Americanah

Adichie

Angela’s Ashes

McCourt

Angle of Repose

Stegner

The Brief Wondrous Life of Oscar Wao

Diaz

Calling Me Home

Kibler

The Color Purple

Walker

The Curious Incident of the Dog in the Night-time 

Haddon

Cutting for Stone

Verghese

Digging to America

Tyler

The Ghost at the Table

Berne

The Good House

Leary

The Grief of Others

Cohen

How the Garcia Girls Lost Their Accents

Alvarez

The Invisible Bridge

Orringer

The Kite Runner 

Hosseini

The Light Between Oceans

Stedman

The Last First Day

Brown

The Lowland

Lahiri

Middlesex

Eugenides

Our Souls at Night

Haruf

The Piano Teacher

Lee

A Prayer for Owen Meany

Irving

Salvage the Bones

West

Snow Falling on Cedars

Guterson

The Space Between Us

Umrigar

State of Wonder

Patchett

A Thousand Acres

Smiley

Vaclev and Lena

Tanner

Waiting

Jin

White Teeth

Smith


best selling science books

These 20 Best Selling Science Books Are Truly Fascinating

When you think of best selling books, you probably think of novels, but many bestsellers are nonfiction. The NY Times compiles a Fiction list as well as a Nonfiction list each week for the NY Times Book Review.

If you’re looking for something interesting, factual, and informative to read try one of these fascinating books about science. All are available at the Islip Public Library and all are (or recently were) on the NY Times bestselling books list.

When Breath Becomes Air

Paul Kalanithi

The Gene

Siddhartha Mukherjee

The Wright Brothers

David McCullough

Grunt: The Curious Science of Humans at War

Mary Roach

The Power of Habit

Charles Duhigg

Sapiens: A Brief History of Humankind

Yuval Noah Harari

Being Mortal : Medicine and What Matters in the End

Atul Gawande

Seven Brief Lessons on Physics

Carlo Rovelli

Quiet: The Power of Introverts in a World That Can’t Stop Talking

Susan Cain

The Immortal Life of Henrietta Lacks

Rebecca Skloot

Thinking Fast and Slow

Daniel Kahneman

David and Goliath: Underdogs, Misfits, and Art of Battling Giants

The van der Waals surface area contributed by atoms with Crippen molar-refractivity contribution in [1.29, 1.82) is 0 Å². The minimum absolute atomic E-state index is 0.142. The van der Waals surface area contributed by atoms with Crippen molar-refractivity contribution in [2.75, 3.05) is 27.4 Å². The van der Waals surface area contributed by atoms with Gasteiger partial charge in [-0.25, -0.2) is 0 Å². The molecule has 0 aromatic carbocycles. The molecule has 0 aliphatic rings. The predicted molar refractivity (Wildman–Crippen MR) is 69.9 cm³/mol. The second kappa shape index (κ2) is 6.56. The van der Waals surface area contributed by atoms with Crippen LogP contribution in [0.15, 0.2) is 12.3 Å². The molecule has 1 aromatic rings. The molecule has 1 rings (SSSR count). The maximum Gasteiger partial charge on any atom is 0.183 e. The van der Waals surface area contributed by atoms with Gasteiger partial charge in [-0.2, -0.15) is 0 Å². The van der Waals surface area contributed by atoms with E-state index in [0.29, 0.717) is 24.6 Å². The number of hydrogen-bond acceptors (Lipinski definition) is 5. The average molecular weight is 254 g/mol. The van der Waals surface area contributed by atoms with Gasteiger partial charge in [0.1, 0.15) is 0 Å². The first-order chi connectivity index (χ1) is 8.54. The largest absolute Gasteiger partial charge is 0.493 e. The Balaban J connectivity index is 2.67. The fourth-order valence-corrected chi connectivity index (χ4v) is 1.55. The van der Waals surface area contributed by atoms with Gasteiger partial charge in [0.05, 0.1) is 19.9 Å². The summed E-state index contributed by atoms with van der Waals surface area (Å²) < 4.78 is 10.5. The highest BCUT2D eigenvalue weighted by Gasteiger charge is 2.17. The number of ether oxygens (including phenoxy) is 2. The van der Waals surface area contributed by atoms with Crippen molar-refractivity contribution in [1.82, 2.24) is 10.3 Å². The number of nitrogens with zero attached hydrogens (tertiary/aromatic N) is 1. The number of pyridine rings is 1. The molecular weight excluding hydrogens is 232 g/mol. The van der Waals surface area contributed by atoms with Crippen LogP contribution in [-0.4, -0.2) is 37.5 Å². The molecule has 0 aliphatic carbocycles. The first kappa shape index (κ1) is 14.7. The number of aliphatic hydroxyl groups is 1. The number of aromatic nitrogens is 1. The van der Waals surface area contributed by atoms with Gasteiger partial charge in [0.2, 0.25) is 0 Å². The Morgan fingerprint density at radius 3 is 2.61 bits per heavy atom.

Malcolm Gladwell

How Not to Be Wrong

Jordan Ellenberg

Blindspot: Hidden Biases of Good People

Mahzarin R. Banaji

What If ? Serious Scientific Answers to Absurd Hypothetical Questions

Randall Munroe

The Big Picture: On the Origins of Life, Meaning, and the Universe Itself

Sean Carroll

Lab Girl

Hope Jahren

Inside of a Dog

Alexandra Horowitz

The Arm: Inside the Billion-Dollar Mystery of the Most Valuable Commodity in Sports

Jeff Passan

The Sixth Extinction: An Unnatural History

Elizabeth Kolbert

Check the Facts: How to Discover What’s Really True

In this season of political primaries and conventions, when we are being bombarded by sound bites, how do we know that what we are being told is actually true?

It’s never smart to believe everything you read or hear. You need to check and see whether or not it is actually a verifiable fact.

Librarians always verify the truth of information - so should you. When librarians do research we choose authoritative (credible) sources and if we do enter something into Google, we never assume that whatever it turns up is accurate. In order to determine validity we go to the source. What is this website? Where is it coming from? Who is contributing to it? Is it maintained by people who can submit whatever they like? Is it a for-profit/commercial sight? If it is for-profit then obviously a profit is being made from what appears on the site, and the agenda and motives of the site’s contributors will surely be influenced by how much money they stand to make. When searching for definitive, reliable information on the Internet always look for a domain name that does not end in .com. Instead, look for .org (a nonprofit organization) / .edu. (an educational institution) / or .gov (a governmental institution) sites. Then, be sure to compare the information you find on the various sites in order to confirm accuracy.

Rather than searching the Internet, librarians often use sources such as subscription databases of newspapers, periodicals, journals, and reference books whose contributors are professionals and experts in their fields. Their work is reviewed by their peers for accuracy. When you see that a source is “peer reviewed” you know that accuracy has been verified, and verified again by trained professionals.

Becoming “information literate” requires applying these practices when consuming information. Information Literacy is comprised of: reviewing information in multiple authoritative sources; using your critical thinking skills to study the context and history of the issue; and in areas of controversy, reading a variety of opinions on both sides of the issue in order to draw your own informed conclusion.